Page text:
Restaurants & Bars

Indian places in Tooting, London

limster | Dec 1, 200704:13 AM     1

• Kastoori, West African/Gujarati
The special vegetable curry was quite good, a mountain vegetable that was squash-like, cooked in a sauce with a tomato base, and punctuated with nutty, crunchy seeds that resembled pumpkins seeds. Delicious but not life-changing. Does make me want to go back to try more.

• Sarashwathy Bavans, Tamil/South Indian
A diverse thali with more than 10 items, a nice way to mix, match and taste. Too many to recall specifics, but the vadai was a little tired and soft, the rasam ok. Standout was probably the clovey green beans and a roast dry red chilli. Not bad on the whole. Dosa at the next table looked good.

• Jaffna House, Sri Lankan
Lots of little fried snacks. Liked the "banana bread" a vaaipor (I probably remembered the name wrong), a ball of fried dough mixed with banana, down to earth and delicious with the coconut chutney that was given a spicy earthy note by the presence of green chilli. String hoppers stir fried with vegetables, some of the frozen variety, others fresh, including aubergines and green beans, was satisfying and homey. On my list to return to, especially since it's relatively inexpensive.

• Dosa & Chutney, Tamil/South Indian
An ok onion rava masala dosa, not as delicate and lacy as the finest examples, but not bad nevertheless. A competent array of sides, including sambar, coconut chutney, and a few touches of chilli sauces.

• Radha Krishna Bhavan, Keralan
The flavours here were bright and fresh rather than mellow and integrated. A tomato base enlivened perfectly sauteed okra/bhindi, savoury with onions and spices. A mixed vegetable curry with the aromatic flavours from curry leaves and coconut milk prominent and individualized, rising above the spices behind them.

• Apollo Banana Leaf, Sri Lankan
The special noodles with mutton, chicken and shrimp reminded me slightly of mee goreng, an Indian dish with a Malay name, not unusual of native Singaporean dishes derived from a melting pot. Heavy on the ground spices, and thus a bit off balance, but generous with smoky, spicy green chilli. A smaller menu than Jaffna House, but just as inexpensive. Wasn't my favourite, but warrants more exploration.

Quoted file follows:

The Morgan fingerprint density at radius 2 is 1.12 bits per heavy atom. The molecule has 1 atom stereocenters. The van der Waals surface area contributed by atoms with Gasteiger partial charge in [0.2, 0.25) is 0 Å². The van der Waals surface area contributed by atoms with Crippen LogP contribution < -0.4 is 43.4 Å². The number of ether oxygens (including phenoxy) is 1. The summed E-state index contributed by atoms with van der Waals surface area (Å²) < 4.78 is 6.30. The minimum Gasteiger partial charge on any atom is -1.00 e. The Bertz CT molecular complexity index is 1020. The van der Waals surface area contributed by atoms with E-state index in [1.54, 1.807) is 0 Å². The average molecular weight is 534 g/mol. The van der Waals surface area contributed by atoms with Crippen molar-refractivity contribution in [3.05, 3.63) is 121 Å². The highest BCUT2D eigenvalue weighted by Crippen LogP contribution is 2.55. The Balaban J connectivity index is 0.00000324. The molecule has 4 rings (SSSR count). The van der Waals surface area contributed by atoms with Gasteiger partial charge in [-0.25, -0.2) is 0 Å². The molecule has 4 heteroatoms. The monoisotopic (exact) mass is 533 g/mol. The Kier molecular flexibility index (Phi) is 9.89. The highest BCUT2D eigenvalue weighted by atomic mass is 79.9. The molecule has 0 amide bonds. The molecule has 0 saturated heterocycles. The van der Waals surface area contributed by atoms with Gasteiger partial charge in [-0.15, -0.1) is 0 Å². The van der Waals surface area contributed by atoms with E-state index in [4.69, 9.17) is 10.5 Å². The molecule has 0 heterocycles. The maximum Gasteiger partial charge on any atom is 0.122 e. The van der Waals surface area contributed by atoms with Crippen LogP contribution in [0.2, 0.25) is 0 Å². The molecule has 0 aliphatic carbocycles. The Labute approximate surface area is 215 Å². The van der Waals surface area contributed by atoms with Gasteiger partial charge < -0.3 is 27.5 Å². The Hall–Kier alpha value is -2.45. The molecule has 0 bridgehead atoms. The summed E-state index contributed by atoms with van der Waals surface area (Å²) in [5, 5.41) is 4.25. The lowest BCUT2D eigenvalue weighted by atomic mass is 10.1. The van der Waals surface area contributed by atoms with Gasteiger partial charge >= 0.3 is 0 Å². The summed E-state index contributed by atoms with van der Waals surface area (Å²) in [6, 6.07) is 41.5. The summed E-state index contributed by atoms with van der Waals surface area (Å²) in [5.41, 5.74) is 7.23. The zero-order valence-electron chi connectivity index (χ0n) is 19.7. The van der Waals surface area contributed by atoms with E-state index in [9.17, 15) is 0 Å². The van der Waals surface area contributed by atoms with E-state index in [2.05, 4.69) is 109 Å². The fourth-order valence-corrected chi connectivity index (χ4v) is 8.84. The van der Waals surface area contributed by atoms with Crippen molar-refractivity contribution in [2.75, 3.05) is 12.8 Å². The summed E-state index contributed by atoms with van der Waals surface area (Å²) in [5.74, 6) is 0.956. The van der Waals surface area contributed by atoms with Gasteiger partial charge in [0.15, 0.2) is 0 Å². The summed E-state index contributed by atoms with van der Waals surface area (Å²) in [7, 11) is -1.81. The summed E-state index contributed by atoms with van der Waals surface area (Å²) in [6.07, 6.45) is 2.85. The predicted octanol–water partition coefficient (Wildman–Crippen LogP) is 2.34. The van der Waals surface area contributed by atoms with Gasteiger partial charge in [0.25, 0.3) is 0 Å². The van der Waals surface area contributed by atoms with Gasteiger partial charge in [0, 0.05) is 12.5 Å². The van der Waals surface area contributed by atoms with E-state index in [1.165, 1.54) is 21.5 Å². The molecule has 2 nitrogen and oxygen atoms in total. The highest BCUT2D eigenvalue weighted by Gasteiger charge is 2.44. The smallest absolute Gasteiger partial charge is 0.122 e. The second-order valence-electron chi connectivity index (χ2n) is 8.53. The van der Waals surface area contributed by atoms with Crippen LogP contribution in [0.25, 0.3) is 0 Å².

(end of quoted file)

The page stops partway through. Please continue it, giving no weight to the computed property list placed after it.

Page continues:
• Mr Munawar Punjab Sweets
Loved the moist articulate halwa, carrot and cardamom. An ok potato samosa.

• Pooja Sweets
A confection of ground cashews, decorated with silver leaf, can't remember the name of the item, but very likable.

• Royal Sweets
Probably a notch below the other two, a milk ball that was fine and lovely, a decent samosa, and a ladoo that broke beautifully into baubles of gram flour but had an oily trace in the finish.

Want to stay up to date with this post? Sign Up Now ›

More from Chowhound

Lockdown in Florence: How One Italian Family Is Coping by Cooking
Food News

Lockdown in Florence: How One Italian Family Is Coping by Cooking

by Amy Schulman | Over the past month, life as we know it has been irrevocably altered. The new normal, as we’ve been...

5 Mistakes You're Making When You Bake Bread

5 Mistakes You're Making When You Bake Bread

by Heather Reid | Whether you're attempting to make bread for the first time and want to be sure you get it right, or...

The Ultimate Guide to Canned Tomatoes
Recipe Round-Ups

The Ultimate Guide to Canned Tomatoes

by David Klein | OK, so your pantry is suddenly jam-packed with industrial sized canned tomatoes. Luckily there is...

The Ultimate Ground Beef Guide with 15 Essential Recipes
Recipe Round-Ups

The Ultimate Ground Beef Guide with 15 Essential Recipes

by Chowhound Editors | Ground beef is one of the supporting pillars of mainstream food worldwide. It’s cheap, readily available...

Get fresh food news delivered to your inbox

Sign up for our newsletter to receive the latest tips, tricks, recipes and more, sent twice a week.